Smock, Pamela J. 2000. “Cohabitation in the United States: An Appraisal of Research Themes, Findings, and Implications.” Annual Review of Sociology. Vol.26, pp.1-20.
Unmarried heterosexual cohabitation in the US has risen dramatically over a short period of time.
- Most marriages begin with cohabitation; furthermore, most young men and women cohabited at some point in their lives.
Basic Fact about Cohabitation
- Direct measures in regards to recording and researching cohabitation began in the 1900’s.
- The percentage of marriages preceded by cohabitation rose from about 10% for those marrying between 1965 and 1974 to over 50% for those marrying between 1990 and 1994.
- The percentage of women in their late 30s who report having
cohabited at least once rose from 30% in 1987 to 48% in 1995.
- The proportion of all ﬁrst unions (including both marriages and cohabitations) that begin as cohabitations rose from 46% for unions formed between 1980 and 1984 to almost 60% for those formed between 1990 and 1994.
Trends and Patterns
- Cohabitation has increased dramatically over the past two decades.
- The percentage of marriages preceded by cohabitation rose from about 10% for those marrying between 1965 and 1974 to over 50% for those marrying between 1990 and 1994
- Second, the percentage of women in their late 30s who report having cohabited at least once rose from 30% in 1987 to 48% in 1995.
- The proportion of all ﬁrst unions that begin as cohabitations rose from 46% for unions formed between 1980 and 1984 to almost 60% for those formed between 1990 and 1994.
- About one half of previously married cohabiters and 35% of never-married cohabiters have children in the household.
- And contrary to much of the discourse on single motherhood, a very substantial proportion of births conventionally labeled as “nonmarital” are actually occurring in cohabiting families—almost 40% overall, and roughly 50% among white and latino women and a quarter among black women.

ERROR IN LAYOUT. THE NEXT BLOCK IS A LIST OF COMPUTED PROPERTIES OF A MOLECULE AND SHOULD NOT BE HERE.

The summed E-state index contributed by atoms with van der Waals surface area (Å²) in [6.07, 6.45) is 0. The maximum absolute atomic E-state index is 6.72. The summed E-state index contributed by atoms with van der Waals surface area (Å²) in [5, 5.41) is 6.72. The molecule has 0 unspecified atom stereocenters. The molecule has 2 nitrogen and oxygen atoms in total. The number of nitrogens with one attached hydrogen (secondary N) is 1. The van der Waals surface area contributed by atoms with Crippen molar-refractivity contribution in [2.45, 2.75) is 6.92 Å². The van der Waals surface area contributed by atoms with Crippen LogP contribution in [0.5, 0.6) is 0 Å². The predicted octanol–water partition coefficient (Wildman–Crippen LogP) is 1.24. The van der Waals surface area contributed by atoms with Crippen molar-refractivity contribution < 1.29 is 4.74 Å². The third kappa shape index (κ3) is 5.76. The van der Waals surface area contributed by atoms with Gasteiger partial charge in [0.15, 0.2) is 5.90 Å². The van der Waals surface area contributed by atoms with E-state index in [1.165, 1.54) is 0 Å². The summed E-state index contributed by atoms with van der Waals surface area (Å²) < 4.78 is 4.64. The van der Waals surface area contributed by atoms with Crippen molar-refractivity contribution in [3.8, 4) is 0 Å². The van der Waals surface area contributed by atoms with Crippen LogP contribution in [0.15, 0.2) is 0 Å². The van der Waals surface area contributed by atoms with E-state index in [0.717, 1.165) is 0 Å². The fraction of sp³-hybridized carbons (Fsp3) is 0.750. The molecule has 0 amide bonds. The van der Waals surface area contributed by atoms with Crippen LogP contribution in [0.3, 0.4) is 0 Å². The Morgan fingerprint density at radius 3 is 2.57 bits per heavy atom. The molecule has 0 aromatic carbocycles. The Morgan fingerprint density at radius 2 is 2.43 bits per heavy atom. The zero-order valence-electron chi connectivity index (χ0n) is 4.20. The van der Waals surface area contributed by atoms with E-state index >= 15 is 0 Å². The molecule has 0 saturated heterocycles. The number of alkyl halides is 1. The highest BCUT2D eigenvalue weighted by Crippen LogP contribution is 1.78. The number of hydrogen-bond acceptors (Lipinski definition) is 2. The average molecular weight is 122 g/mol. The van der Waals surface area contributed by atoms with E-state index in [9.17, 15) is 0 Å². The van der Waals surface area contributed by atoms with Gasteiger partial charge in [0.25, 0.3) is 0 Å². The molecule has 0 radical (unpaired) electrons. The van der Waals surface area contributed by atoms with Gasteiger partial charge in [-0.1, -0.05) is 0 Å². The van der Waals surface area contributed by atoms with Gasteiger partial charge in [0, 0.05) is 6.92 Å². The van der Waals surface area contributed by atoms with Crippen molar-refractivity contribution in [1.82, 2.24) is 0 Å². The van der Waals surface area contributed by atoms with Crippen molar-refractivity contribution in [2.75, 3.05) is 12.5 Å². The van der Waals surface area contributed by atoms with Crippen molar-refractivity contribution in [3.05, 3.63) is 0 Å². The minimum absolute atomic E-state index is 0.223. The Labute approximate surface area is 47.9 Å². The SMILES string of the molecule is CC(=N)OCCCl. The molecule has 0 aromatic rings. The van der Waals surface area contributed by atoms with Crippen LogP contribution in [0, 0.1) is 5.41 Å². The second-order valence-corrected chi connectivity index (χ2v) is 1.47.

Differentials – 2 Factors that emerge
1. Cohabitation tends to be selective of people of slightly lower socioeconomic status, usually measured in terms of educational attainment or income
Recent data show that the percentage of 19- to 44-year-old women
who have cohabited at some point is almost 60% among high school dropouts
versus 37% among college graduates.
2. Cohabitation tends to be selective of people who are slightly more liberal, less religious, and more supportive of egalitarian gender roles and nontraditional family roles
Just about everyone cohabits; blacks, white, latinos, young and old.
Why has it become so common?
- Some aspects may be labeled cultural.
- Increased importance of individual goal; decline in religious involvement over he years.
- Economic factors
- After the sexual revolution, cohabitation wasn’t as frowned upon as it was in previous years.
- High aggregate levels of marital disruption can increase the likelihood that people will cohabit as they learn either through observation or experience that marriage may not be permanent.
How Does Cohabitation Affect Marital Stability
- Premarital cohabitation tends to be associated with lower marital quality and to increase the risk of divorce, even after taking account of variables known to be associated with divorce.
- The characteristics that people into cohabitation in the ﬁrst place, such as nontraditional values and attitudes or poor relationship skills, are also those that increase the risk of marital instability.
- Something about cohabitation itself, i.e., the experience of cohabitation, that increases the likelihood of marital disruption above and beyond one’s characteristics at the start of the cohabitation.
Where does cohabitation fit into the US family system?